Homeland Security/First Responder/Wildland Fire

Diary of a Suicidal Cop, LE Today

Body Cameras – Why Everything You Know is Wrong, Police One

Study: Body Cams Reduce Use of Force Incidents, Police One

Asian Officers File Discrimination Suit, LE Today

Border Patrol ‘Tunnel Rats’ Hound Drug Smugglers,

Are Cops Holding Back? Arrests Down Nationwide,

Study: Economically stressed white male gun owners: Emotionally attached to guns, likely to justify violence against U.S. government, Homeland Security Newswire

20,878 Murders in Mexico So Far in 2017, Forbes

Hawaii Police Reviewing Policy Requiring Marijuana Users To Turn Over Firearms, Police One

Dallas Police Chief Demotes Top Brass in Major Shakeup,

The 7 Layers of Grief After a Line-of-Duty Death, Police One

When Cops Need Help, How Come it Takes Them So Long to Get It?, Psychology Today



Dropping Corbet’s on a Mountain Bike, Unofficial Networks

Utah Ski Resorts Experiencing One of It’s Worse Early Seasons Ever, Unofficial Networks

2017 Best Men’s Ski Jackets, Outside

Mountain Running Rhythm, Black Diamond Equipment

What We Mean When We Say “Alpine” Climbing, Outdoor Research

Extreme Wellness – Intersection of Adventure and Health, Marmot

2017 Gear of the Year,

Proof You Don’t Need Much Snow To Trigger A Large Avalanche, Unofficial Networks

A Glimpse at the Sweet, Simple Life of a New Zealand Hut Warden, Adventure Journal

How and Why To Train on a Moon Board, Climbing

Backcountry Skiing – How To Start!, American Alpine Institute

Patagonia Gives Trump the Finger, Outside

Backcountry Ski Edit 101, Powder

From Shirt to Dirt: Thoughts on the Patagonia Design Philosophy, Patagonia



How An Olympic Runner Hits Race Weight, Outside

Many NFL Players Have Enlarged Aortas, WebMD

Fitness Retreats, NY Times

The Power of Tiny Practices, Psychology Today

The Best Workout to Hammer Your Chest, Muscle & Fitness

Can Baby Food Replace my Sports Gels?, Outside

What’s the Difference Between Size and Strength Training?, Muscle & Fitness

60% of US Kids Could Be Obese By Age 35, WebMD

Buoyancy Suits for Water Training, NY Times

Want To Have Better Sex, More Orgasms and a Stronger Libidio? Get a Vasectomy, Men’s Fitness

6 Rules for a Better Dead Lift, Muscle & Fitness

5 Ways to Avoid Slacking Off on Winter Running, Men’s Fitness

Q&A 12.7.17


I am 41 years old and a former college baseball athlete turned police officer turned tactical operator. I have subscribed to your training for many years. As a SWAT team operator I was in charge of the physical fitness program for our full time team here in NJ. In 2013, I received a pretty severe in the line of duty injury which ultimately required me to retire. In short I was shot in the stomach and run over causing a series of surgeries to my right leg, knee hip and stomach. I have had three knee surgeries repairing pretty much my entire right knee. The last surgery was botched leaving my knee pretty much un-repairable without a replacement knee (which I refuse to do at my age). I have followed your operator courses, your LE courses and most recently your fat loss program. I am currently 5’10” 210 lbs. my optimum weight for my body type is around 190. I know how diet and I have the discipline to do so. However, with the fat loss program I have found that my knee and cardiovascular endurance is not up to the challenge. As I am getting older my metabolism is slowing down even the my first is on point.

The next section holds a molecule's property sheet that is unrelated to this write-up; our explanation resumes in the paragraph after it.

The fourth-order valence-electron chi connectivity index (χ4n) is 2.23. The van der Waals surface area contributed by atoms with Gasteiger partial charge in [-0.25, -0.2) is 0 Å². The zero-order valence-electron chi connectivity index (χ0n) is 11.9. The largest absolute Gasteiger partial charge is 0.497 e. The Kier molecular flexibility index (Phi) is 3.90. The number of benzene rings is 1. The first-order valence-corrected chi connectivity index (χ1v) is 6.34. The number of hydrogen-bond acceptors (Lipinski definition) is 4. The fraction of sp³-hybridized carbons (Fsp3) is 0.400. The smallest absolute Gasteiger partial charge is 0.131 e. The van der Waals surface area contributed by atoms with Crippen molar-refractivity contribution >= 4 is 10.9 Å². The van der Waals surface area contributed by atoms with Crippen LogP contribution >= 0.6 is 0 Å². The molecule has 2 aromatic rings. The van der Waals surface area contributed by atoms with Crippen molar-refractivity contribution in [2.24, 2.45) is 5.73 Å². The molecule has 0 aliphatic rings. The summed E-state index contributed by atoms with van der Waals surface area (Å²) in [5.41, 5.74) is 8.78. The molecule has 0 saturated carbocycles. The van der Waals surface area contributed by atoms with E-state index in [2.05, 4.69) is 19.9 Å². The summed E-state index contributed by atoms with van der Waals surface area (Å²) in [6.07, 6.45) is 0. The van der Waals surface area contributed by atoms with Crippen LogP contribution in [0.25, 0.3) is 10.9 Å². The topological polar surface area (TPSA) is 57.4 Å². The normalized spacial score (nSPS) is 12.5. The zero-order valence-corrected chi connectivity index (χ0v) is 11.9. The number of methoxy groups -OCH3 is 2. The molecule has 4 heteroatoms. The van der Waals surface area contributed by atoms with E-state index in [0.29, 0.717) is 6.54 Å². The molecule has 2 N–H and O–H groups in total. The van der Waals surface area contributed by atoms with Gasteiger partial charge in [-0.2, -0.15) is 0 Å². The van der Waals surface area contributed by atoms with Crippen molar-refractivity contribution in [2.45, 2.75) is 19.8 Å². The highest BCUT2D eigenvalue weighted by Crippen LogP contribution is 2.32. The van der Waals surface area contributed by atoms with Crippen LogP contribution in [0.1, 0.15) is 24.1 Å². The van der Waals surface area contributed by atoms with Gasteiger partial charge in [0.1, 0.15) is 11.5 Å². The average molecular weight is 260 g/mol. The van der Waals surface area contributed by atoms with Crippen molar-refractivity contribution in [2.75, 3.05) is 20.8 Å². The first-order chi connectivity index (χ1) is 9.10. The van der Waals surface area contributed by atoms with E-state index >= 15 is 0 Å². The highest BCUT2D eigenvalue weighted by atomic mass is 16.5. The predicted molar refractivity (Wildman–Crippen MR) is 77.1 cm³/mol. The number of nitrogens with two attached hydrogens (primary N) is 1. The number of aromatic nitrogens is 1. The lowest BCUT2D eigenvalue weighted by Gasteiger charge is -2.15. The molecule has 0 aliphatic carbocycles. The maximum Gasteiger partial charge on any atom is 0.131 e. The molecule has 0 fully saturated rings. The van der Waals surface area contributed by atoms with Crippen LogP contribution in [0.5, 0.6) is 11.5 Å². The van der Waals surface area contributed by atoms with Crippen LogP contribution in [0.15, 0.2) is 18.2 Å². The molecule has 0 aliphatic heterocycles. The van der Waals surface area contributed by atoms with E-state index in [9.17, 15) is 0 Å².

This is a very generic question based on the background I mentioned above but do you have any idea that could kick start my metabolism, burn fat while keeping some of my muscle tone?  I’m normally a pretty muscular guy and my mind may be playing a little bit with me in so far as I can’t do the thing I used to be able to do. But any help would be much appreciated as my fat ass keeps getting fatter!


Nothing groundbreaking here:
1) Try unloaded endurance/work cap modes which your knee can handle: cycle/spin, swim, or row. Because body weight isn’t supported it will impact your knee less.
2) Get your Testosterone checked  – low T can lead to belly fat.
3) Get a 2nd and 3rd and 4th opinion on your current knee. Not all doctors are created equal and it’s amazing how often two will look at the same issue and say completely different things. Some of the best knee doctors live in ski towns … these guys do a 1/2 dozen surgeries/day during the season.
4) Stop being stubborn and get your knee replaced. The technology is getting better all the time. If you haven’t already, do some research and talk to 3-4 other young people who’ve had the procedure.
5) End the “Cheat” day in our dietary recommendations – and/or try the Whole 30 Diet. I did and liked it – It’s pretty much our recommendations minus the cheat day. It does make you realize how sugar is in everything …. ketchup, etc.
– Rob


I’m planning on using your SFOD-D selection packet before I assess but I’m not sure how far out I am from my date. Could be 12 months or 18 months. Should I start with operator programming or just jump right in and hold off in the final prep and taper till I’m 10 weeks out?


I’d recommend assuming you’ll go in 12 months and starting now with the completing the full SFOD-D Selection Training Packet.
If you go in 12 months you’ll be set. If you go in 18 months, I’d still complete the full packet, then drop into the Greek Hero Series plans for 2 months, then repeat the final 10-week plan directly before selection.
– Rob